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Immigrant women’s experiences and views onprevention of cervical cancer: a qualitative study
Institutionen för folkhälsa och vårdvetenskap, Uppsala Universitet.
Institutionen för folkhälsa och vårdvetenskap, Uppsala universitet.
Institutionen för folkhälsa och vårdvetenskap, Uppsala universitet.
Institutionen för folkhälsa och vårdvetenskap, Uppsala .
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2012 (English)Conference paper, Poster (with or without abstract) (Refereed)
Abstract [en]

BackgroundSweden is a multicultural country, nearly 20% of the population has an immigrant background. Certain ethnic groups have lower attendance rates in cervical cancer prevention programs.Recently a school-based HPV vaccination program free of charge was introduced for girls age 11-12.  The HPV vaccination raises questions and concerns about whether it will be accepted among all ethnic groups

Aim.To explore immigrant women’s experiences and views on the prevention of cervical cancer.

Methods. An exploratory qualitative study. Eight focus group interviews were conducted with 50 women aged 18-54, who studied Swedish for immigrants. Years in Sweden; 0-2 years N=17, 3-5  years N=30, > 6 years N=3. The women represented many countries from different geographic areas; Middle east N=24,  Africa N=16, Asia N=6 and East Europe N=4. Data were analysed by latent content analysis. The Health Belief Model (HBM) was used as a theoretical model; the results are discussed according to HBM.

Results The women were positive to the prevention of cervical cancer. However, several barriers were identified: difficulties in contacting healthcare, limited knowledge of the relation between sexually transmitted infections (STI) and human papillomavirus virus (HPV), cultural aspects and not being used to regular health check-ups in home countries.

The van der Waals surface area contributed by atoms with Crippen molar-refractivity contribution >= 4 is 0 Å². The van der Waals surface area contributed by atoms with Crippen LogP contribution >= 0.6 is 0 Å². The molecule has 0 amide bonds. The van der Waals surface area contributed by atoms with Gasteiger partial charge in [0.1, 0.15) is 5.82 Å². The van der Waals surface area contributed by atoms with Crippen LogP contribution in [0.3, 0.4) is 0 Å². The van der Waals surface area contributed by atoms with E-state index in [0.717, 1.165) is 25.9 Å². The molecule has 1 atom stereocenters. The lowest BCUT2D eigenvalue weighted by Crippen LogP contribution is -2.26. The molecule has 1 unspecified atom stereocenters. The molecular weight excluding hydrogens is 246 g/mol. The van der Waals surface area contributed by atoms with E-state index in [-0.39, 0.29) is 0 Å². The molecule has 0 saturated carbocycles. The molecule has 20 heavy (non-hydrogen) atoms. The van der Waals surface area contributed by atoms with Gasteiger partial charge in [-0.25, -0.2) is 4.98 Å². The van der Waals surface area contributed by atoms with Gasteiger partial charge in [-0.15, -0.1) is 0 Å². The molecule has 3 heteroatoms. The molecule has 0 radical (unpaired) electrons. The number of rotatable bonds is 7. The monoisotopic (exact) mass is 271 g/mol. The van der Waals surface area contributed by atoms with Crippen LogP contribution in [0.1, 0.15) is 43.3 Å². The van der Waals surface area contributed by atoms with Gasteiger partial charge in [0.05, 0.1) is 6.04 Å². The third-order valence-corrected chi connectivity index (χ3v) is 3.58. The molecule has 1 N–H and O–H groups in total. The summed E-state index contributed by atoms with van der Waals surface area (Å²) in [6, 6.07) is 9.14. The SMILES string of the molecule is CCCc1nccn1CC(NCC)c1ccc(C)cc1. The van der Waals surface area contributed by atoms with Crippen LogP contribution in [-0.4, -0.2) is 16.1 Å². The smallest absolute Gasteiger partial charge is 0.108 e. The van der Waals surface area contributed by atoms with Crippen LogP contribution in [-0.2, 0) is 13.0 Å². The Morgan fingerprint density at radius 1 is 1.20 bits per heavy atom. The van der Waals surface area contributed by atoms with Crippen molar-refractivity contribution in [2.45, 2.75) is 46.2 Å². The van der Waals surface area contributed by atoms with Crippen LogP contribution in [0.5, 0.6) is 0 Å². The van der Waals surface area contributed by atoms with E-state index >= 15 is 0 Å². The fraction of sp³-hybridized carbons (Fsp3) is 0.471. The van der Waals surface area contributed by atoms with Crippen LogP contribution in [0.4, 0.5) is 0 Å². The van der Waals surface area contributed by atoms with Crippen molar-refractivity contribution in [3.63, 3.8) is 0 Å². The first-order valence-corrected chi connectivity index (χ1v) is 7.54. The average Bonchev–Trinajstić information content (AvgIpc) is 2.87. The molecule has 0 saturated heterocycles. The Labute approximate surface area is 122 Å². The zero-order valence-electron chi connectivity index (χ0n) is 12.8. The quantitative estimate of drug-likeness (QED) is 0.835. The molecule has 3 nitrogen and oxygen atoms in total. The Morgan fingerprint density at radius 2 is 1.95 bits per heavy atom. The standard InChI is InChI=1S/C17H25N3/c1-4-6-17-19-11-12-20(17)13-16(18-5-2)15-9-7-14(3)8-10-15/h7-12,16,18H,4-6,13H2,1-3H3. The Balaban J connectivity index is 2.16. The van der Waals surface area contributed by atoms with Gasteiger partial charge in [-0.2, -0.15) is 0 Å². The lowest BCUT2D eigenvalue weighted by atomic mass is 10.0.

’When I came to Sweden I received a paper and I didn’t understand anything, after 4 month, I read it, and I understood that it was a cancer test, but I can’t call and make an appointment’  

The women would accept HPV vaccine for their daughters but wanted adequate information before consent. The women spoke openly about sexual transmitted infections and emphasized both genders responsibility for prevention.

‘It [the vaccine] is really good, it is good for the future health.’

‘Yes, value not so good but the man is always first, second is woman. And think like this that diseases are not so important.’

‘Why must woman do everything? Doesn’t a man also infect?’

Conclusion.The women wanted to participate in cervical cancer prevention programs and would accept HPV vaccination for their daughters, but expressed difficulties in understanding information from healthcare.Information about preventive programs needs to be in different languages and provided through different sources. Healthcare professionals should consider immigrant women’s difficulties concerning cultural norms and pay attention to their experiences.

Place, publisher, year, edition, pages
2012.
Keyword [en]
immigrant women, cervical cancer prevention
National Category
Other Medical Sciences
Research subject
Health and Caring Sciences, Caring Science
Identifiers
URN: urn:nbn:se:lnu:diva-22781OAI: oai:DiVA.org:lnu-22781DiVA: diva2:576005
Conference
28th International Papillomavirus Conference& Clinical and Public Health Workshops in San Juan, Puerto Rico
Available from: 2012-12-11 Created: 2012-12-11 Last updated: 2016-01-20Bibliographically approved

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Oscarsson, Marie

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Citation style
  • apa
  • harvard1
  • ieee
  • modern-language-association-8th-edition
  • vancouver
  • Other style
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  • de-DE
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  • en-US
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